Red Sox: On his way to the American League Cy Young Award, Rick Porcello was among the best starting pitchers in the Majors at generating a high spin rate on both his four-seam fastball and curveball. More >
Reds: Pick any Statcast™ baserunning metric, and speedster Billy Hamilton probably owns the record. The list includes getting down the line to first base in a blazing 3.61 seconds on a non-bunt. More >
Rockies: The team does play half of its games at Coors Field, so perhaps it's no surprise that Carlos Gonzalez (427 feet) and Trevor Story (422) accounted for two of the three longest average home run distances in 2016. More >
Royals: Thanks in part to his strong arm, Salvador Perez recorded the fourth-fastest average pop time to second base (1.93 seconds) among catchers who made at least 20 throws on steal attempts. More >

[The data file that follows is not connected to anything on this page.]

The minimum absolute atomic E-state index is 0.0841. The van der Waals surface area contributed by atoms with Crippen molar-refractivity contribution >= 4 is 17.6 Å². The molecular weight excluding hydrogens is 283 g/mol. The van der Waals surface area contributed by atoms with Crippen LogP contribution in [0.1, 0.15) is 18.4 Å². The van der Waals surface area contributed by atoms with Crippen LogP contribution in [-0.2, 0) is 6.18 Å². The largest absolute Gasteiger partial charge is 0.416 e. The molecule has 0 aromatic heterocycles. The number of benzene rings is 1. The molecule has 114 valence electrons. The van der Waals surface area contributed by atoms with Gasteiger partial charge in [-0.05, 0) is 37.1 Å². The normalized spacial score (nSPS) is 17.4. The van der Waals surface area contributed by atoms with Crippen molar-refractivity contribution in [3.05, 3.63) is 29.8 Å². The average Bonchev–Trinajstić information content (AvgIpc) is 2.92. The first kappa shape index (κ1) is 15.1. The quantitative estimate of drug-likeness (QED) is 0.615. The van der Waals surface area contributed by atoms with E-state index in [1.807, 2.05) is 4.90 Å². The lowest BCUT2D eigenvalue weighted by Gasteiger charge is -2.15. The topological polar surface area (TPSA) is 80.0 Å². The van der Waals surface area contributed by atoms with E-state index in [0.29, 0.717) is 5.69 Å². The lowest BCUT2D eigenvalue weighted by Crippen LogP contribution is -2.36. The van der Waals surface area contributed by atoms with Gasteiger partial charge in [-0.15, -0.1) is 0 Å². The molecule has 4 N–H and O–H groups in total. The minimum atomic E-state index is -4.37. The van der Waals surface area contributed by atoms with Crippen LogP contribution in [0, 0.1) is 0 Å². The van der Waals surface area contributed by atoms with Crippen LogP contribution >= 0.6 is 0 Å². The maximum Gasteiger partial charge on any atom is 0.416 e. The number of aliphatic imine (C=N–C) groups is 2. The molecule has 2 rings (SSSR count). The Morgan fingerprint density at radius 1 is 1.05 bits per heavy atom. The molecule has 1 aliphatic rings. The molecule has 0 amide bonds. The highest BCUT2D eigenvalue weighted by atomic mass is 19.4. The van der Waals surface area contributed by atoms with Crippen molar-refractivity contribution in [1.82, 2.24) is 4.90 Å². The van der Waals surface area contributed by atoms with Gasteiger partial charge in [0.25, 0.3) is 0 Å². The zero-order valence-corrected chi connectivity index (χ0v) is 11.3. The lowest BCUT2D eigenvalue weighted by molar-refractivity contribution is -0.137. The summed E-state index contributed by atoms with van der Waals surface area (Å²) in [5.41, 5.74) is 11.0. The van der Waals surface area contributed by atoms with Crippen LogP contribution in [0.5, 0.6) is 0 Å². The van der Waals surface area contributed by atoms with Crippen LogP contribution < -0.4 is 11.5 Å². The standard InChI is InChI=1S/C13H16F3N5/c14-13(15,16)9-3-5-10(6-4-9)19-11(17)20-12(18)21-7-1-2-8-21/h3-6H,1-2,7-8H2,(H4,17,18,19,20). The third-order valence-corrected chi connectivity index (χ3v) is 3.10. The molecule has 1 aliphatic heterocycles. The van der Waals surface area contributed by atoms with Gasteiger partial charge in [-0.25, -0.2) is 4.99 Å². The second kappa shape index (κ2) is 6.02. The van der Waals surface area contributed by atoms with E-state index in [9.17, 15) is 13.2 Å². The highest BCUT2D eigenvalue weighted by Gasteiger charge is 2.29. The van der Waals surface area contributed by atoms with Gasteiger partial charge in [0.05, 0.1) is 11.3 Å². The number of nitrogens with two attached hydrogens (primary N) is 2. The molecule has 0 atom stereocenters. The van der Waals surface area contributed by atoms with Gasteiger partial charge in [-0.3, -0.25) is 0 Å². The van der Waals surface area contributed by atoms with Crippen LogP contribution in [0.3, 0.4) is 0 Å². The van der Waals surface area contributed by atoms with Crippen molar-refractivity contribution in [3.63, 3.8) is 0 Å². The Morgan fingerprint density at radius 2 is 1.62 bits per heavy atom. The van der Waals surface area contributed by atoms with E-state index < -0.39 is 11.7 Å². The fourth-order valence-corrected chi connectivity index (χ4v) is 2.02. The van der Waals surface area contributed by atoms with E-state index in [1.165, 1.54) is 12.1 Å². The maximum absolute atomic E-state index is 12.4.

Tigers:Jose Cabrera led the Majors in barrels last season, and while he batted .316/.393/.563, his performance could have been even better. Based on the exit velocities and launch angles of his batted balls, Statcast™ projected his estimated weighted on-base average (wOBA) at 50 points higher than his actual .409 mark -- the widest margin in MLB. More >
Twins: Only Hamilton recorded a faster home-to-third time on a triple than Byron Buxton, who accounted for three of MLB's top five in that category last season, all at 10.8 seconds or better. More >
White Sox: Now the undisputed ace of the Chicago starting rotation, Jose Quintana had success with both his four-seam and two-seam fastballs in 2016. Opponents slugged only .335 on at-bats ending with the latter pitch, fifth-lowest among pitchers who threw at least 500 of them. More >
Yankees: There's a reason installed the "Chapman filter" on its Statcast™ pitch velocity leaderboard. In the Statcast™ era, Chapman has thrown more than twice as many 100-plus mph pitches as anyone else, accounting for 42.5 percent of the MLB total. More >

Andrew Simon is a research analyst for Follow him on Twitter @AndrewSimonMLB.